Lack of emotion is another of the five characteristics of a sociopath. The inability to feel any emotion, with the possible exception of feigning it for personal gain, is common among this group of people and can be also one of the most destructive aspects of their personality. A person with no emotion can be eerily calm in moments that normal people would consider heartbreaking or frightening and will often drop the act of emotion when it no longer suits them. This lack of emotion also allows them to dismantle their lives quickly, with no thought to the destruction they may leave behind, and move on without baggage.
Here, again, it’s important to delve a bit more deeply into the psyche of a person who exhibits sociopath characteristics. To say that they feel no emotion is technically correct, but it often paints them in a light to be ultimately rational or lack emotional or less logical motivations. They aren’t usually Vulcan and they don’t live at 22b Baker Street. What they lack in experiential emotions, they make up for in a certain twisted sense of emotional intelligence.
There are two types of empathy, both of which are equally important in the formation of long-term bonds between humans. The first is emotional empathy, and it describes the ability to feel the emotional states of others, even if one has not directly experienced the situation leading to those states. In simple terms, one feels distress at the pain of another and a concomitant desire to assist them when they come in contact with that pain.
The second is cognitive empathy. While both types of empathy occur in the brain, this sort is a bit more removed from the limbic system. It involves being able to imagine the distress another might feel without experiencing distress or pain oneself. It takes place in the fore and upper brain—the regions that negotiate, deal with the politics of living in a society, and perform functions such as language and logic.
Sociopaths posses a strange type of intellectual empathy. Since they lack the first type, this intellectual capacity is perverted by their need to obtain impulsive goals, manipulate others, and, in many cases, cause harm. They do understand emotions and emotional responses, but use this comprehension for their own ends.
These people are masters of manipulation; it is one of the best tricks in their bag. It’s also a strong characteristic of a sociopath. They use manipulation as a tool every day to get the results they want, whether that means a promotion, a new relationship, more money, or to get revenge on a person. But their use of manipulation is most used on family members and close loved ones, such as partners and children. Because manipulation is used to get a result, they will use it every time they want something without regard to the consequences; this can lead to broken homes or people getting hurt because of their actions.
This is perhaps the broadest and most identifying characteristic of sociopath behavior. All other behaviors and traits mentioned within this article act in service to this, which is a goal as much as it is a characteristic. Individuals with ASPD want what they want and they want it now. They will not scruple to any behavior if it serves this goal.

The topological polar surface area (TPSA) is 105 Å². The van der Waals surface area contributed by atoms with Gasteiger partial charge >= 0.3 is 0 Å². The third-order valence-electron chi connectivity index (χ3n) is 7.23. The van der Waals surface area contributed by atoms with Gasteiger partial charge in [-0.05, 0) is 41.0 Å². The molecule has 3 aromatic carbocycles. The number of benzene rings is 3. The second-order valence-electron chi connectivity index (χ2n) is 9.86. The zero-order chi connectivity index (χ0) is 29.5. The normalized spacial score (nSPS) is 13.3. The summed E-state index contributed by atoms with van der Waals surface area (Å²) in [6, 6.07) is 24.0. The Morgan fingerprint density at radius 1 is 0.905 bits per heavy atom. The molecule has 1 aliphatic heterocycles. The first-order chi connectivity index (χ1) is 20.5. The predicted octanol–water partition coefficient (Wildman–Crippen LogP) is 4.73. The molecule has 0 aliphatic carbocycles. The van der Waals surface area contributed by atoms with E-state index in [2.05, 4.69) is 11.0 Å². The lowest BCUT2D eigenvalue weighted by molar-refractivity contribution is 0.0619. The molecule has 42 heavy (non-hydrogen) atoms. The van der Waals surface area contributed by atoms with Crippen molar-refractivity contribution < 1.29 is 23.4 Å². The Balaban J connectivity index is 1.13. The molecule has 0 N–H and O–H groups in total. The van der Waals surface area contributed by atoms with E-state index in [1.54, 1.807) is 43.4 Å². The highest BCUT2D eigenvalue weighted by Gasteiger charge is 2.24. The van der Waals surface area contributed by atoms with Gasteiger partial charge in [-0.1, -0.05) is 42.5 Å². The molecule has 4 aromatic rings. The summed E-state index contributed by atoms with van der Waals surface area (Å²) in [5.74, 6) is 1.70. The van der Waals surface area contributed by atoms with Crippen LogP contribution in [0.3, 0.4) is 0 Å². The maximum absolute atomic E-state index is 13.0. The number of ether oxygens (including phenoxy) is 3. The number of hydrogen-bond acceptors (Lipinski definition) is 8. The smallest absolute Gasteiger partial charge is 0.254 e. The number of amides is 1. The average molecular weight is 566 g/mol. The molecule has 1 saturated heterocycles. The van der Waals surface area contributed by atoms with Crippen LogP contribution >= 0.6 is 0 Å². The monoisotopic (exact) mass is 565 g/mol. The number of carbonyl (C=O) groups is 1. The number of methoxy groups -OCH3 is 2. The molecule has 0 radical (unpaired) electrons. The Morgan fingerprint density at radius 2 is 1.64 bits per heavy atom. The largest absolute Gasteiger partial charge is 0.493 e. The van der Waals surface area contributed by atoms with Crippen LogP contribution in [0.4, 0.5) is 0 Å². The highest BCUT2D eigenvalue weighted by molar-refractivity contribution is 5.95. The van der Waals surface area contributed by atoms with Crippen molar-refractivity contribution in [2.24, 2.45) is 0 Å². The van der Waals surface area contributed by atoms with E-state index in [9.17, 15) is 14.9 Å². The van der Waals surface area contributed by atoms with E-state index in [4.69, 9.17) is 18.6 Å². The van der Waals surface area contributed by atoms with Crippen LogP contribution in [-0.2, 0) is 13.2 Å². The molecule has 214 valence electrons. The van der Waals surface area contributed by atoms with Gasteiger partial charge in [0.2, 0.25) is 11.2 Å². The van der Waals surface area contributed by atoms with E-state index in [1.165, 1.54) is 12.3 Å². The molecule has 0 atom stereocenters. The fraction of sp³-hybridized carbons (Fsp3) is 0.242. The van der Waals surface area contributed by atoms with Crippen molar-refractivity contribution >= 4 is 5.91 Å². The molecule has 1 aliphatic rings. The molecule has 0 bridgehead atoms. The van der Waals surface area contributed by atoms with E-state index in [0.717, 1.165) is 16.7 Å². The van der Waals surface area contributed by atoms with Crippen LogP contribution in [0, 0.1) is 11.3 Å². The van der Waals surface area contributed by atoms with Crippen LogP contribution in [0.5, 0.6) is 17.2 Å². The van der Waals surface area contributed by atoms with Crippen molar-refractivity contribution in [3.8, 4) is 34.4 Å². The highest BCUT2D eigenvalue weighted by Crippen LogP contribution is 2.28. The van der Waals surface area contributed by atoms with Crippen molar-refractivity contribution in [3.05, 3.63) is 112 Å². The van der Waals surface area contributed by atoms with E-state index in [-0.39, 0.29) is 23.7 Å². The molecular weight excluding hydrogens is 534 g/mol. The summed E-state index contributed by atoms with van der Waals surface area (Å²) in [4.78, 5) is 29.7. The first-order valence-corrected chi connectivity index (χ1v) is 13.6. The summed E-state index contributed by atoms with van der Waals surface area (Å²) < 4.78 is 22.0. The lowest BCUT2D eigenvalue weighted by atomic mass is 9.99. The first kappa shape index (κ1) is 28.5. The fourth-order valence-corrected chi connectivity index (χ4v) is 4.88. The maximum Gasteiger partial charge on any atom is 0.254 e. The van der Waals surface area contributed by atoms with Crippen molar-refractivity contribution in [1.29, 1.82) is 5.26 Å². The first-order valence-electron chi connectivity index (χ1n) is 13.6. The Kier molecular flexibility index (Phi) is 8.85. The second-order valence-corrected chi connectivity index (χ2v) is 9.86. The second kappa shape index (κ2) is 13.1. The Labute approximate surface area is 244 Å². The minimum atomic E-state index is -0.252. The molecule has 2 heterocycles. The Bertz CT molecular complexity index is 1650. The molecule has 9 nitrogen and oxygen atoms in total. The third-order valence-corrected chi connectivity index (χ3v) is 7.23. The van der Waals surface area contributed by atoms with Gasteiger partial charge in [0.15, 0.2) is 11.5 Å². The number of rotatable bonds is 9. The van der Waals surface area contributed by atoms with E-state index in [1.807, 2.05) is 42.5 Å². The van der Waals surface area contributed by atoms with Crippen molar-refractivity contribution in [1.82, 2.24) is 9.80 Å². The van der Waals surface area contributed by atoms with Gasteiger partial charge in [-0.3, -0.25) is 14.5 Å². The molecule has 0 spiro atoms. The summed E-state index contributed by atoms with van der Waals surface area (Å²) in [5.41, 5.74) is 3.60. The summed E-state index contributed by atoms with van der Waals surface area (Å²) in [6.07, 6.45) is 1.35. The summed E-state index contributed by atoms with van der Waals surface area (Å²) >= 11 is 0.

Their lack of emotional empathy and accompanying understanding of others’ emotional states, the lying, the breaking of rules and laws, the lack of consideration for anyone’s safety including their own all feed into a manipulative state of mind. If it serves their impulsive desires, one may assume they will do it, even if it violates every social norm and aspect of the social contract. But because they cannot be as they are in an open sense, they rely on manipulation to operate undetected by others.
5. Superficially Charming
One of the most interesting things about sociopaths is that they can be incredibly charming, but only in a superficial way. This is a major characteristic because it helps them to blend into normal society while keeping their real agenda hidden. Most sociopaths create an outer personality that would be accepted by modern society, allowing them to get along at work, at home, and in social situations. However, it’s just a mask, and the moment someone goes against their wishes, the sociopath will show their true colors.
This trait relates directly to the third sociopath behavior, specifically. It relies on understanding the emotional needs of those the individual with ASPD wishes to manipulate. As long as the charade of charm requires less energy than the individual is gaining through others, the perks, the promotions or rewards, the relationship benefits, the sociopath will continue to maintain it.
Abusive personalities may often fit the basic profile for ASPD. What makes these individuals so difficult to detect is society’s conflation with agreeableness with goodness or strength of character. Agreeableness is often directly related to emotional empathy and involves enacting altruism, exhibiting trust as well as trustworthiness, affection, kindness, and several other types of prosocial behavior.
It is generally assumed to be a reliable metric for gauging a person worthy of belonging to a group. However, because sociopaths are experts at masquerading emotions, they may slip inside the circles of several people with this particular ruse. By pretending to be an agreeable person, they may pilfer resources, real or emotional, of many people.
This is the first step in a dance that often becomes violent or aggressive, as a sociopath seeks to extort the maximum amount of energy from a human system. First, they pretend to be socially desirable, then they coerce if it’s at all possible. Finally, they burn these bridges and move on to better, less aware social actors.
Sociopath or Psychopath?
There is no clinical differentiation between these two terms. That said, some researchers believe there may be more of a genetic component in psychopathy, whereas sociopath characteristics are both nurtured and often rewarded in society. They also note that organized psychopaths are far more deliberate and calculated in their behaviors than sociopaths, who would often be described as disorganized and lacking in impulse control.
Psychology students and astute observers will want to keep these five characteristics of a sociopath in mind if they think they might be close to one; it’s always best to be prepared rather than be surprised, especially when confronted with these masters of disguise and manipulation.